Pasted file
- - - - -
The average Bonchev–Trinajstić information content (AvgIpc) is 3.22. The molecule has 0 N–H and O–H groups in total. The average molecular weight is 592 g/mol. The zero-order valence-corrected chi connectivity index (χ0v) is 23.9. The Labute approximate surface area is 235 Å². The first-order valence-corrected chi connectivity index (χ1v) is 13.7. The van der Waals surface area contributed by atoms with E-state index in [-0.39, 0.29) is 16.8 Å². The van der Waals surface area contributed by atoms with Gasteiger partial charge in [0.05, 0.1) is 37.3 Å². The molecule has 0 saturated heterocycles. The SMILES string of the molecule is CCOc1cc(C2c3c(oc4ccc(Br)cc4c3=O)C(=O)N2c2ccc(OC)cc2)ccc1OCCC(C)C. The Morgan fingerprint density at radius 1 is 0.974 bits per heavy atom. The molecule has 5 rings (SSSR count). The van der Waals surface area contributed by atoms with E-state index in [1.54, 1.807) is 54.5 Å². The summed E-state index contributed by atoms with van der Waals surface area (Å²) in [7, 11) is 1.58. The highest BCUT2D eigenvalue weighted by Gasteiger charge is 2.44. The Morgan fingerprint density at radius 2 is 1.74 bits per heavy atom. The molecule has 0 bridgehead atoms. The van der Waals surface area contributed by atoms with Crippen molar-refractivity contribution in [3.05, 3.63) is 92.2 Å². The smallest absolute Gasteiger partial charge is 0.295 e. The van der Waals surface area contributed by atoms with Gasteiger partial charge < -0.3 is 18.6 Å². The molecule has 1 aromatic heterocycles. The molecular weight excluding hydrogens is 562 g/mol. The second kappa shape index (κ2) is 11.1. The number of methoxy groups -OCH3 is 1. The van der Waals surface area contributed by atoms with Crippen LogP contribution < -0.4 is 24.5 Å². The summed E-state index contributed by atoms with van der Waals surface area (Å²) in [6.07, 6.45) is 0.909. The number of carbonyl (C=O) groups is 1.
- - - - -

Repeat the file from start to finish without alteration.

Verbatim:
The average Bonchev–Trinajstić information content (AvgIpc) is 3.22. The molecule has 0 N–H and O–H groups in total. The average molecular weight is 592 g/mol. The zero-order valence-corrected chi connectivity index (χ0v) is 23.9. The Labute approximate surface area is 235 Å². The first-order valence-corrected chi connectivity index (χ1v) is 13.7. The van der Waals surface area contributed by atoms with E-state index in [-0.39, 0.29) is 16.8 Å². The van der Waals surface area contributed by atoms with Gasteiger partial charge in [0.05, 0.1) is 37.3 Å². The molecule has 0 saturated heterocycles. The SMILES string of the molecule is CCOc1cc(C2c3c(oc4ccc(Br)cc4c3=O)C(=O)N2c2ccc(OC)cc2)ccc1OCCC(C)C. The Morgan fingerprint density at radius 1 is 0.974 bits per heavy atom. The molecule has 5 rings (SSSR count). The van der Waals surface area contributed by atoms with E-state index in [1.54, 1.807) is 54.5 Å². The summed E-state index contributed by atoms with van der Waals surface area (Å²) in [7, 11) is 1.58. The highest BCUT2D eigenvalue weighted by Gasteiger charge is 2.44. The Morgan fingerprint density at radius 2 is 1.74 bits per heavy atom. The molecule has 0 bridgehead atoms. The van der Waals surface area contributed by atoms with Crippen molar-refractivity contribution in [3.05, 3.63) is 92.2 Å². The smallest absolute Gasteiger partial charge is 0.295 e. The van der Waals surface area contributed by atoms with Gasteiger partial charge < -0.3 is 18.6 Å². The molecule has 1 aromatic heterocycles. The molecular weight excluding hydrogens is 562 g/mol. The second kappa shape index (κ2) is 11.1. The number of methoxy groups -OCH3 is 1. The van der Waals surface area contributed by atoms with Crippen LogP contribution < -0.4 is 24.5 Å². The summed E-state index contributed by atoms with van der Waals surface area (Å²) in [6.07, 6.45) is 0.909. The number of carbonyl (C=O) groups is 1.